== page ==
As Moms, we know really well that phase in life in which our firstborn turns, in an instant, from being an only child to being the big sibling of the family. It seems like it was yesterday when my house was filled with jealousy as the new baby arrived. If we really think about it, it's virtually impossible for a young child to realize and acknowledge what having a baby sibling really means. Their minds can't assimilate what's going to happen and in how much time.
When I went through that stage, I remember that I prepared thoroughly for the storm that was about to surge, I started by reading every single book and information related to that topic. I asked all my friends, cousins, aunts and grandmas, who had already been through that, to share with me their tips so I could make that period of time easier for my older daughter. The advice that I was given the most by everyone I consulted was the importance of having one-on-one time with my oldest child so she wouldn't feel substituted by the baby.
I graduated with honors from that topic and felt ready to sit down with my daughter and finally let her know the big news that she was going to be a big sister, and that a fantastic and marvelous person was going to arrive to play and have fun with her for the rest of her life, even though she would have to wait 9 long months for it. Suddenly, that fantastic and amazing person turned out to be a baby that cried all day and that needed my full attention. But since I had researched tons of information about that matter, I was ready to apply all the techniques everyone had suggested and in one way or another, I was able to survive those first years.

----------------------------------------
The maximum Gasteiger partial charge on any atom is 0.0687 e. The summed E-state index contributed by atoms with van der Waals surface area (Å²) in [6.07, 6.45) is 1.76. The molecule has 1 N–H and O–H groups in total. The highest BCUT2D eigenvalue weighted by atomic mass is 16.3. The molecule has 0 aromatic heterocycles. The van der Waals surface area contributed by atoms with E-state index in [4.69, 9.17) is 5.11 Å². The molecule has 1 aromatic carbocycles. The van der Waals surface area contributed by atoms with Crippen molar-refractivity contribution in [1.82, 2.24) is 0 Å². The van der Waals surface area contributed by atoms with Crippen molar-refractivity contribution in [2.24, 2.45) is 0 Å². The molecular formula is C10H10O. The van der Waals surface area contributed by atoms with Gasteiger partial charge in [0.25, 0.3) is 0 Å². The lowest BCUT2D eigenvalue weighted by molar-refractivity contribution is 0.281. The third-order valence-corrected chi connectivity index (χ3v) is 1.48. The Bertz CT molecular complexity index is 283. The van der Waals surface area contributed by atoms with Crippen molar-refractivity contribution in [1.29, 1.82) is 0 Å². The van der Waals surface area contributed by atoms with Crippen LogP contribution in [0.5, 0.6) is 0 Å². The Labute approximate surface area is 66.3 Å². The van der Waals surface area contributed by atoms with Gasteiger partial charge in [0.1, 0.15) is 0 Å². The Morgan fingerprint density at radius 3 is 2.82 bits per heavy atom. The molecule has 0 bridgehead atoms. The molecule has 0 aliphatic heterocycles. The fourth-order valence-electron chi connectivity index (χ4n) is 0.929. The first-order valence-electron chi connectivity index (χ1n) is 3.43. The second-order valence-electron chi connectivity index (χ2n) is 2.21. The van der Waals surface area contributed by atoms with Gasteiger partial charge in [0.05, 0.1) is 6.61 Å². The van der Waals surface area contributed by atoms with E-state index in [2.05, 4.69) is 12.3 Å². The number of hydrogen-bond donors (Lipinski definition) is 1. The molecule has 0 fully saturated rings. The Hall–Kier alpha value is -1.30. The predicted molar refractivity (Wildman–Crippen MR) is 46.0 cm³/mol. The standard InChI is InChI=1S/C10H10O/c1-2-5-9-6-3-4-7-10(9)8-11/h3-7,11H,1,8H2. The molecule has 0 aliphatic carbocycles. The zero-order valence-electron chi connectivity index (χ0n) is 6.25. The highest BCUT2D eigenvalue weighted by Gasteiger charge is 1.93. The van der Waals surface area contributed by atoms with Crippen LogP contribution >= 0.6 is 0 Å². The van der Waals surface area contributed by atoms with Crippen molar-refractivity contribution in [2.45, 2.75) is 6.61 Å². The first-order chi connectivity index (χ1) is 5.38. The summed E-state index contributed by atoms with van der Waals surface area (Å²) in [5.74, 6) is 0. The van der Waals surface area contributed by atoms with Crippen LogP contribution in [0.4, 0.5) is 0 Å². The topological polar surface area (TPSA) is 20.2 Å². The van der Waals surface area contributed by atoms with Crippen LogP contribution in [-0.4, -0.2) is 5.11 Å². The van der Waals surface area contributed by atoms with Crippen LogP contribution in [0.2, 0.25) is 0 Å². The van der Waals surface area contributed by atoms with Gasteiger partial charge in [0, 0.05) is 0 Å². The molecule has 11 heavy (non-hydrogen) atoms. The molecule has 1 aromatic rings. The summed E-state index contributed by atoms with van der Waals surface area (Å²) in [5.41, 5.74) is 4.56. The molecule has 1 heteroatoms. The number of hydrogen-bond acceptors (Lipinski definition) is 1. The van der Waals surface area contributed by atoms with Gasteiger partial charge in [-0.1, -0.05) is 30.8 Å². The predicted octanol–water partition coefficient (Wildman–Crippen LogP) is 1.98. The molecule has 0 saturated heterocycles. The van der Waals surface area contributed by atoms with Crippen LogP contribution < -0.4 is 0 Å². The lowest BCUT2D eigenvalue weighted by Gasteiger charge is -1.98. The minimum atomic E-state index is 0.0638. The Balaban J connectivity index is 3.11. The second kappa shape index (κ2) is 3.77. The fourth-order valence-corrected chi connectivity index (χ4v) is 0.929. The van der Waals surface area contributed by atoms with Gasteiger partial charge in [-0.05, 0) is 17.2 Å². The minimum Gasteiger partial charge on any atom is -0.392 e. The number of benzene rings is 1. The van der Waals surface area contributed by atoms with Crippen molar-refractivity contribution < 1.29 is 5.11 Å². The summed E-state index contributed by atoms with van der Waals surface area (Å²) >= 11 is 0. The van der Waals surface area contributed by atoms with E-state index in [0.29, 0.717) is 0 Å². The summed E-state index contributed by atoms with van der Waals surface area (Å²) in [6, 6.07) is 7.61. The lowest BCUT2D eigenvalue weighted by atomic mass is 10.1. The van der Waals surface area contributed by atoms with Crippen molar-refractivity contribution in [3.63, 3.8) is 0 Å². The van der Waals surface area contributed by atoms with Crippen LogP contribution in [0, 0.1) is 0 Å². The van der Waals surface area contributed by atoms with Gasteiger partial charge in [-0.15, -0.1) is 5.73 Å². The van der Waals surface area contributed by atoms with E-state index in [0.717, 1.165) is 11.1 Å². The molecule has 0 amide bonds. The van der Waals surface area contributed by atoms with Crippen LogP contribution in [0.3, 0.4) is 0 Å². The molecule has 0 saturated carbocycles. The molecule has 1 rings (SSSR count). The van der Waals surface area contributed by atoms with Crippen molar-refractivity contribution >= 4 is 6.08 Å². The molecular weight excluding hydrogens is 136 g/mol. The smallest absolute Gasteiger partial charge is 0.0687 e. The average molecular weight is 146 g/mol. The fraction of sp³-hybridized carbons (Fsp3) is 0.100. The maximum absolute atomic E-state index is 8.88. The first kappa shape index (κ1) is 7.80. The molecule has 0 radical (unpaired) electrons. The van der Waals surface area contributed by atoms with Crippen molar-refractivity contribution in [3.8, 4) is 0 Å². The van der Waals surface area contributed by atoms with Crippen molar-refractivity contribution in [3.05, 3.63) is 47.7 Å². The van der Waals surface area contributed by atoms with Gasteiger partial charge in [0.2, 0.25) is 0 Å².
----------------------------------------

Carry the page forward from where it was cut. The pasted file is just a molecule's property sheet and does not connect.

The thing is that as time passed by, I stopped applying all those suggestions because, according to me, we were already established in this new family dynamic and the "jealousy" phase had already ended. But, does that phase really ends? I don't remember reading anywhere or anyone telling me exactly how much time would that adjustment period last. Could it be six months? One or two years? Would it end as soon as the third baby arrived? Would it last through their teenage years? Or could it last for the rest of our lives?
After several years of supposedly being established as a complete family, I realized that such adjustment period can't be temporary. It doesn’t suddenly end, it actually continues forever reinventing itself. Those phases and needs our kids go through are always changing, but what remains constant, is the necessity to fulfill that need of individualized attention. (I'm sure that term has been defined and studied by someone already.) And by doing so, you create a truly unique and individual relationship with each one of your kids.
There are a million ways to reinvent those special moments. It can be as simple as staying a few extra minutes chatting with them every night at bedtime, going out for an ice-cream, enjoying a movie together or even taking a trip without any other sibling. The important thing is to have that necessity covered no matter what. Obviously the everyday routine makes it harder to find these moments, but when you do find them, they can be lots of fun since they let you re-discover who your kids are and you get to know them even better.